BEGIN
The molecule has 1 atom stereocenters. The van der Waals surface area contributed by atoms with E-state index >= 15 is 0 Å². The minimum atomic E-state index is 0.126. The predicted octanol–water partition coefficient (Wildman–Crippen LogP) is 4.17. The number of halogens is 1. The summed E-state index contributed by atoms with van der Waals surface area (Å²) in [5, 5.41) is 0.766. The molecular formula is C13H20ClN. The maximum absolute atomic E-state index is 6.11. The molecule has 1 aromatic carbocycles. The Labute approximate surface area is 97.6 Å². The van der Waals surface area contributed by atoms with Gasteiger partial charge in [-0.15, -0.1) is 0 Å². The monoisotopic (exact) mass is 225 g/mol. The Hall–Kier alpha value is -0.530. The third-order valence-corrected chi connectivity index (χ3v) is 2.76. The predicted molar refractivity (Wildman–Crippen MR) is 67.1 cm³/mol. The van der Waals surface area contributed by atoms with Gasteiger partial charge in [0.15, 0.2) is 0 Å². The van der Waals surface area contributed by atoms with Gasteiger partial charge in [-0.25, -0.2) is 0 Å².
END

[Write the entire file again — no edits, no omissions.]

The molecule has 1 atom stereocenters. The van der Waals surface area contributed by atoms with E-state index >= 15 is 0 Å². The minimum atomic E-state index is 0.126. The predicted octanol–water partition coefficient (Wildman–Crippen LogP) is 4.17. The number of halogens is 1. The summed E-state index contributed by atoms with van der Waals surface area (Å²) in [5, 5.41) is 0.766. The molecular formula is C13H20ClN. The maximum absolute atomic E-state index is 6.11. The molecule has 1 aromatic carbocycles. The Labute approximate surface area is 97.6 Å². The van der Waals surface area contributed by atoms with Gasteiger partial charge in [-0.15, -0.1) is 0 Å². The monoisotopic (exact) mass is 225 g/mol. The Hall–Kier alpha value is -0.530. The third-order valence-corrected chi connectivity index (χ3v) is 2.76. The predicted molar refractivity (Wildman–Crippen MR) is 67.1 cm³/mol. The van der Waals surface area contributed by atoms with Gasteiger partial charge in [0.15, 0.2) is 0 Å². The van der Waals surface area contributed by atoms with Gasteiger partial charge in [-0.25, -0.2) is 0 Å².